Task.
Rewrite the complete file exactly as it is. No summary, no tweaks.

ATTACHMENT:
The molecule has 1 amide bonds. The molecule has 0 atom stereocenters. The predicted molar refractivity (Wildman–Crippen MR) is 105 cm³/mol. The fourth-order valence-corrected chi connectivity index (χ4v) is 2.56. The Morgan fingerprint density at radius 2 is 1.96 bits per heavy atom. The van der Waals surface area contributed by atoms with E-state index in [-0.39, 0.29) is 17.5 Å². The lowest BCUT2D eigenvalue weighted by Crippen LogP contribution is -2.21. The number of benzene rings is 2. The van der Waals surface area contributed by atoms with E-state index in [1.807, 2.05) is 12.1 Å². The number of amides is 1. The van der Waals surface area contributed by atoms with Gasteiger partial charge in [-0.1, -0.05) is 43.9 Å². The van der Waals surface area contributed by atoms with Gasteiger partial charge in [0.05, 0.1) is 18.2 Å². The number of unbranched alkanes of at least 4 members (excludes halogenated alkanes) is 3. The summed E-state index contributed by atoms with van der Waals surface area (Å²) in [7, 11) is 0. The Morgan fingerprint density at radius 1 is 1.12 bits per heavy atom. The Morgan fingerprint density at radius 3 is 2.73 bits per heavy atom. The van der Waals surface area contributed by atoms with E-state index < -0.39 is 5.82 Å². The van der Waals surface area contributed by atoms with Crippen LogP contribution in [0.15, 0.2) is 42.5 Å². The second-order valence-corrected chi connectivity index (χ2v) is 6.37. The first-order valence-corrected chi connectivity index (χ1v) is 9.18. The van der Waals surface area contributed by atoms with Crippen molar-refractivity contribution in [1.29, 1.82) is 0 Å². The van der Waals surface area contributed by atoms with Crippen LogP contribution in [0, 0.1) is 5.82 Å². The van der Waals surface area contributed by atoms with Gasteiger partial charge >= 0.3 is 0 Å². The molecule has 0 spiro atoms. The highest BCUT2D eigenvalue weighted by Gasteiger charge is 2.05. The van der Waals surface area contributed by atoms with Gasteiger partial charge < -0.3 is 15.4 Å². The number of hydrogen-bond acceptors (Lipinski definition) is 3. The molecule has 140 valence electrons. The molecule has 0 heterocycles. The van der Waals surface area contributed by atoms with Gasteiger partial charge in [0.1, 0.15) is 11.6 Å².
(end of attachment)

The molecule has 1 amide bonds. The molecule has 0 atom stereocenters. The predicted molar refractivity (Wildman–Crippen MR) is 105 cm³/mol. The fourth-order valence-corrected chi connectivity index (χ4v) is 2.56. The Morgan fingerprint density at radius 2 is 1.96 bits per heavy atom. The van der Waals surface area contributed by atoms with E-state index in [-0.39, 0.29) is 17.5 Å². The lowest BCUT2D eigenvalue weighted by Crippen LogP contribution is -2.21. The number of benzene rings is 2. The van der Waals surface area contributed by atoms with E-state index in [1.807, 2.05) is 12.1 Å². The number of amides is 1. The van der Waals surface area contributed by atoms with Gasteiger partial charge in [-0.1, -0.05) is 43.9 Å². The van der Waals surface area contributed by atoms with Gasteiger partial charge in [0.05, 0.1) is 18.2 Å². The number of unbranched alkanes of at least 4 members (excludes halogenated alkanes) is 3. The summed E-state index contributed by atoms with van der Waals surface area (Å²) in [7, 11) is 0. The Morgan fingerprint density at radius 1 is 1.12 bits per heavy atom. The Morgan fingerprint density at radius 3 is 2.73 bits per heavy atom. The van der Waals surface area contributed by atoms with E-state index < -0.39 is 5.82 Å². The van der Waals surface area contributed by atoms with Crippen LogP contribution in [0.15, 0.2) is 42.5 Å². The second-order valence-corrected chi connectivity index (χ2v) is 6.37. The first-order valence-corrected chi connectivity index (χ1v) is 9.18. The van der Waals surface area contributed by atoms with Crippen molar-refractivity contribution in [1.29, 1.82) is 0 Å². The van der Waals surface area contributed by atoms with Crippen LogP contribution in [0, 0.1) is 5.82 Å². The van der Waals surface area contributed by atoms with Gasteiger partial charge >= 0.3 is 0 Å². The molecule has 0 spiro atoms. The highest BCUT2D eigenvalue weighted by Gasteiger charge is 2.05. The van der Waals surface area contributed by atoms with Gasteiger partial charge < -0.3 is 15.4 Å². The number of hydrogen-bond acceptors (Lipinski definition) is 3. The molecule has 140 valence electrons. The molecule has 0 heterocycles. The van der Waals surface area contributed by atoms with Gasteiger partial charge in [0.1, 0.15) is 11.6 Å².